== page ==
Why Aren't We Talking About Jill Stein?

By Kendyl Kearly

As the 2016 presidential race becomes even more cramped, it's tough to keep track of everyone who's running. More Republicans add their names to the competition every month, pushing the party's list to the double digits. The tug-of-war between Republicans and Democrats can lead to a lack of focus on third-party candidates — like Jill Stein, the Green Party's nominee, who announced her candidacy in June.

So why have you never heard of her? The Green Party's main issue — environmentalism, obviously — often gets swept up under more hot-button issues such as immigration and ISIS. When the more mainstream candidates do talk about climate change, the dialogue centers around whether or not they even believe in it, not so much what they plan to do about it. With their traditionally low poll scores, third-party presidential candidates can often be forgotten.

Just because the Green Party is known for global warming issues doesn't mean Stein only sings one note. She has pledged to eliminate poverty, bring full employment, and create an easy path to citizenship for immigrants, according to Al Jazeera America. She believes in heath care as a right with Medicare for everyone, protection of human rights, and electoral reforms that strengthen Democracy, according to her website.

Stein also has a lot to say about the economy. She wants a $15 per hour minimum wage, democratization of the Federal Reserve, and the breakup of big banks. She rejects gentrification and corporate trade agreements as a replacement to fair trade agreements. She supports taxing the wealthy and large corporations.

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As far as education is concerned, Stein believes in tuition-free public education through college. She also backs the end of the high-stakes testing that many educators disapprove of and public school privatization. Of course, climate change is a large issue on her platform, too: Stein wants to end fracking, offshore drilling, tar sands, oil trains, mountaintop removal, our reliance on fossil fuels, and uranium mines. She calls for a global treaty that will stop climate change.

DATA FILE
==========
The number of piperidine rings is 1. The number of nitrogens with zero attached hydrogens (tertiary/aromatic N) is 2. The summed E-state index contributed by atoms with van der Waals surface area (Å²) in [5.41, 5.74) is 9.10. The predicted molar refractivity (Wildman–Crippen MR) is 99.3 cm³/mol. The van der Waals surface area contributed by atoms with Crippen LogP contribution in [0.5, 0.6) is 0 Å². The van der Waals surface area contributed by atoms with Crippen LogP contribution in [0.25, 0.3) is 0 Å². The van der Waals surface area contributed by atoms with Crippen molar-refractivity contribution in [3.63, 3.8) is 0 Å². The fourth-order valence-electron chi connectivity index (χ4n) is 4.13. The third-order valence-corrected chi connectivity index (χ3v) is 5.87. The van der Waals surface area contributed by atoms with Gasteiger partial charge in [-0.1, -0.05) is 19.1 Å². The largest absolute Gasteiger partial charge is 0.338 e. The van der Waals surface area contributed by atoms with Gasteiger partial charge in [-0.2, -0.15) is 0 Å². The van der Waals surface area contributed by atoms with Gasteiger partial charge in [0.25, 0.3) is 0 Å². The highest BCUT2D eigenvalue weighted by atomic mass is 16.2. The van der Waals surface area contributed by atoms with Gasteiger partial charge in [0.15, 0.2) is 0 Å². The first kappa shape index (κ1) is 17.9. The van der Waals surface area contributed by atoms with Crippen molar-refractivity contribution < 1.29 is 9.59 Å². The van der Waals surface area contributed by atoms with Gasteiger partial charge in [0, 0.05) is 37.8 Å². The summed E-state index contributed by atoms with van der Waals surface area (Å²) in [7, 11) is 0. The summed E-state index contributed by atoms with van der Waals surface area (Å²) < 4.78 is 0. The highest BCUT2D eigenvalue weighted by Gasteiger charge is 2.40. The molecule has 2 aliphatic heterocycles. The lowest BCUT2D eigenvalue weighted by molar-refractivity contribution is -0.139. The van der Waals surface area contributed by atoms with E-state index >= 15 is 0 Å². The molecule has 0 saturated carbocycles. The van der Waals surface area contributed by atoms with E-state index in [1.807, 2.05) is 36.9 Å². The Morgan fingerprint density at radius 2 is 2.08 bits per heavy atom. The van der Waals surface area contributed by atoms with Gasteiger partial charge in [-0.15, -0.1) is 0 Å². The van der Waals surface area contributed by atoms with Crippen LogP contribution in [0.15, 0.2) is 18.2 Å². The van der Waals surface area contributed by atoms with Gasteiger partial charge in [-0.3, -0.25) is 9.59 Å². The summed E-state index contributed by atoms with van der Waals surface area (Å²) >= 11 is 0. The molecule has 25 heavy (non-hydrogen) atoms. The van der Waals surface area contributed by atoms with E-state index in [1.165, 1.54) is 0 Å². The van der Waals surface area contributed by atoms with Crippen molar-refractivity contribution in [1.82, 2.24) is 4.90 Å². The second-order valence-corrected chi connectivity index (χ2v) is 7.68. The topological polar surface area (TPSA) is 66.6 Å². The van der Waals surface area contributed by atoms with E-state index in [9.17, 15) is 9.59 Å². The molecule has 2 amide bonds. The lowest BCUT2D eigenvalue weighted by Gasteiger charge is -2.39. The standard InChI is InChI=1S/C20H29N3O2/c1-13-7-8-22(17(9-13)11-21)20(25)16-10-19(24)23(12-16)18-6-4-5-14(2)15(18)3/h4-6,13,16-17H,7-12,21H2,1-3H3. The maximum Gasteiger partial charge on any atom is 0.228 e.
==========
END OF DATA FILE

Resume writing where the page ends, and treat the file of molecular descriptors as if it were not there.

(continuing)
Stein also believes in marijuana legalization, net neutrality, freedom from discrimination, prison reform, ending police brutality, and expanding the rights of minorities, women, and members of the LGBTQ community.

Like most third-party candidates throughout recent history, Stein is campaigning on the idea that the conflict of a two-party system is harming everyone. She represents herself as a left-wing alternative to the bickering of the Republicans and Democrats.

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Stein is also an environmental advocate and physician. She ran for governor against Mitt Romney in 2010, according to Slate. However, she has little government experience, according to

Stein was also the Green Party's nominee for the 2012 election. She polled as high as 2 percent in some surveys but took fewer than 400,000 votes nationwide, according to Slate. Al Jazeera America notes that the Green Party reached its peak of popularity in 2000 when Ralph Nader brought the third-party about 3 percent of the popular vote. Although it's unlikely that Stein will take the election, she still brings up a lot of important issues about which the Democratic and Republican candidates have remained relatively quiet.

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